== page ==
|Publication number||US5406458 A|
|Application number||US 08/164,977|
|Publication date||Apr 11, 1995|
|Filing date||Dec 10, 1993|
|Priority date||Mar 11, 1993|
|Also published as||DE4407092A1|
|Publication number||08164977, 164977, US 5406458 A, US 5406458A, US-A-5406458, US5406458 A, US5406458A|
|Original Assignee||Ncr Corporation|
|Export Citation||BiBTeX, EndNote, RefMan|
|Patent Citations (6), Referenced by (14), Classifications (20), Legal Events (6)|
|External Links: USPTO, USPTO Assignment, Espacenet|
The present invention relates to a printed circuit board for surface mounted electrical components.
Known printed circuit boards (PCBs) for surface mounted electrical components include a plurality of rectangular contact pads provided on the surface upon which the components are to be mounted. The pads are coated with solder paste and the components are bonded to the pads by way of electrical connector portions.
The components commonly comprise an elongate, electrically insulating, e.g. ceramic, body portion in the form of a rectangular bar or cylinder, having electrical connectors such as connector caps at each end. Once the components are mounted on the paste covered pads, the whole structure is heated and the solder paste melts in a so-called "reflow" process. Upon solidification, the solder bonds the electrical connectors to the pads so as to provide the required mechanical and electrical connection between the components and the PCB.
With such known PCBs, each component's body portion may overlie and contact substantial portions of the solder coated pads. During the reflow process, when the solder paste is melting, the solder contacting the electrically insulating body portion may separate from the pads and form one or more solder droplets which solidify at the side of the body of the component. The droplets are separate from the pads and connectors and so do not contribute to the connection of the component to the PCB. If the droplets are not removed from the PCB, they can become dislodged from their position next to the components and can cause short circuits at other locations on the PCB. It has been determined that solder droplets can form adjacent to most of the components on the PCB.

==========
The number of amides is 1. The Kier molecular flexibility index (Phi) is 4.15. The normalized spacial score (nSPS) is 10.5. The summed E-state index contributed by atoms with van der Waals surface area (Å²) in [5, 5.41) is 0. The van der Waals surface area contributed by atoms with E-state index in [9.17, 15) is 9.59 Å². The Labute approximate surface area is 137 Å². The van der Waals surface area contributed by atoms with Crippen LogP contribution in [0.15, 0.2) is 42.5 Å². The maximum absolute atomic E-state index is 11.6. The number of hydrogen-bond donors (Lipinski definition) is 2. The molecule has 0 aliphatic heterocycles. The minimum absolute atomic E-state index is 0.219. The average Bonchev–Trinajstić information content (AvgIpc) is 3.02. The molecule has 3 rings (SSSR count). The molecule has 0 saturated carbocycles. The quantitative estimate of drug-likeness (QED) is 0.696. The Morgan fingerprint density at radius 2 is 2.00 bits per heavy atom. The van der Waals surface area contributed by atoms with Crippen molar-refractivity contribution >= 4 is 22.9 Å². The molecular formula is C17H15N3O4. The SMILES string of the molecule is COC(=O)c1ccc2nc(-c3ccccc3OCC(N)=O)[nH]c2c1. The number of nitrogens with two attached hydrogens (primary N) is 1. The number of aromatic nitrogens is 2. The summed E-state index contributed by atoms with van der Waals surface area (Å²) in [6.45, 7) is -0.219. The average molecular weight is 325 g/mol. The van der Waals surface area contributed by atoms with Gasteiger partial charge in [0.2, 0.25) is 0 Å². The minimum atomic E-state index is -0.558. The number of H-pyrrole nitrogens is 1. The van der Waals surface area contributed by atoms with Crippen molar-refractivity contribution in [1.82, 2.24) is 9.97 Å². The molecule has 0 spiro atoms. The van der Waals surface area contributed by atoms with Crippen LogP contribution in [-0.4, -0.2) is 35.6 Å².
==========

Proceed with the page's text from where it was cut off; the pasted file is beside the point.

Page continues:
Although it is known to remove the droplets by washing the PCB with a chemical solution, the use of such chemicals is becoming increasingly prohibited, and, moreover, the washing of the PCB represents an additional stage which disadvantageously increases the cost and time involved in mounting the components on the PCB.
According to the present invention, there is provided a printed circuit board having a plurality of pairs of connector pads for a respective plurality of surface mounted electrical components, each of said pads having a solder paste portion thereon, characterized in that each of said solder paste portions has a rectangular portion and a triangular portion, and the triangular portions on each pair of pads extend towards each other. At least one of the components fixed to the connector pads has an elongated electrically insulating body portion provided at its ends with connector portions which are respectively bonded to the connector pads. The dimension of the rectangular portion of each pad which is at right angles to the longitudinal axis of the associated component is less than the transverse dimension of the associated connector portion of the associated component. The connector portions of the electrical component extend over and are soldered to parts of both the rectangular and the triangular portions of each of the pads.
It has been found that the tapered shape of the solder paste portion greatly reduces the likelihood of solder droplets forming.
Advantageously, the contact pads have the same shape as the solder paste portions.
It is accordingly an object of the present invention to provide a PCB for surface mounted electrical components which inhibits the formation of solder droplets and so reduces the risk of short circuits occurring especially in a "no clean" process when the circuit board is not washed.